Author ORCID Identifier
Year of Publication
Doctor of Philosophy (PhD)
Business and Economics
Dr. Frank Scott
This dissertation analyzes the men's razor market to examine whether a monopolist can implement price discrimination for the complementary goods. I estimate a demand system for razors using the random coefficient logit model with market level sales data from the Nielsen Store Scanner dataset and individual demographic data from the March CPS. The estimated parameters are used to construct price-cost markups. By comparing the markups of different products, I find evidence that Gillette uses a two-part tariff strategy. This conclusion can be generalized as that of a monopolist setting the prices of tie-in products consistent with a two-part tariff.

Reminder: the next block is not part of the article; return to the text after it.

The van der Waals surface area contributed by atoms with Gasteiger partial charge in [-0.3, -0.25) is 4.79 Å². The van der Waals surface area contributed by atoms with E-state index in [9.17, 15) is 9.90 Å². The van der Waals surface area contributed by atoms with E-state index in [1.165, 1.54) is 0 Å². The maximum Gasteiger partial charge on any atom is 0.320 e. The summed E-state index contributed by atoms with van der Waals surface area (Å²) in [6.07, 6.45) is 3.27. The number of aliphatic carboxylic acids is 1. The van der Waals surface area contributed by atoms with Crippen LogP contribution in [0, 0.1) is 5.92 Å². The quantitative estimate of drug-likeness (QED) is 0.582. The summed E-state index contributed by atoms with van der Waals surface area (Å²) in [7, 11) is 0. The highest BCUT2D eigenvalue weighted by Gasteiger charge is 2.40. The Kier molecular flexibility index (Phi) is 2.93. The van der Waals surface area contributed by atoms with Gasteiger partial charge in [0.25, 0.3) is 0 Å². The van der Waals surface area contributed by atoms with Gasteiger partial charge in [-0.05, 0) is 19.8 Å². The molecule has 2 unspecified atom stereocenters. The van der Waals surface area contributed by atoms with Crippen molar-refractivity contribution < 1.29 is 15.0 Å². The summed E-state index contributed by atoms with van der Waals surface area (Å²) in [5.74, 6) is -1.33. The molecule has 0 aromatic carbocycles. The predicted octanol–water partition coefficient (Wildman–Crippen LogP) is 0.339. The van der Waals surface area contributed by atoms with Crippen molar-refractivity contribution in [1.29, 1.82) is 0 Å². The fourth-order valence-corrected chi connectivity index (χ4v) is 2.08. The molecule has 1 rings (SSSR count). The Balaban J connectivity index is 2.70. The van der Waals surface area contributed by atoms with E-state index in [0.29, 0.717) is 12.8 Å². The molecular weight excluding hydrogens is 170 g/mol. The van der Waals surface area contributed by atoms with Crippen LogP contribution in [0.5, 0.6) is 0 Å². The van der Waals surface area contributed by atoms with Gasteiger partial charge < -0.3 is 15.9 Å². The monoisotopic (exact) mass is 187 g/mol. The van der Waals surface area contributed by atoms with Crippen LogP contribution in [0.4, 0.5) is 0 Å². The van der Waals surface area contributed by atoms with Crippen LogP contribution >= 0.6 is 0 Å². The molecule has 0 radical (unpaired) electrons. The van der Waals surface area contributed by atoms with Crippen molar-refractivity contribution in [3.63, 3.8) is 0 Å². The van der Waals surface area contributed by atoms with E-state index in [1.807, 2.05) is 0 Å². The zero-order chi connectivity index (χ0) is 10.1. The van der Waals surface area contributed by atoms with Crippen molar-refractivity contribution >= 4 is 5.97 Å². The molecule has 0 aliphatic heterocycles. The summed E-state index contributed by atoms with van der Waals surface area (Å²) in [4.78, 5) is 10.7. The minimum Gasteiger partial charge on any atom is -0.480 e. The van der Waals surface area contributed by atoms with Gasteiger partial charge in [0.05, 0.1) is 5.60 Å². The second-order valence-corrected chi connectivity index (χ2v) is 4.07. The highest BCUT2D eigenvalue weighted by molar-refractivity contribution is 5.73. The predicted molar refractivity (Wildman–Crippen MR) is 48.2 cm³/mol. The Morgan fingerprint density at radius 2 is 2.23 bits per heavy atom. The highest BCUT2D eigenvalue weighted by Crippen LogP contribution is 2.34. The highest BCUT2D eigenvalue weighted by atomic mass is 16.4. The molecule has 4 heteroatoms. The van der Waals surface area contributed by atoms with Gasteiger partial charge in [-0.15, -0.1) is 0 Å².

Digital Object Identifier (DOI)
This research was supported by the China Scholarship Council and the Department of Economics at the University of Kentucky.
Yang, Zheng, "Price Discrimination on Complementary Goods: Evidence from the Men's Shaving Razor Market" (2019). Theses and Dissertations--Economics. 41.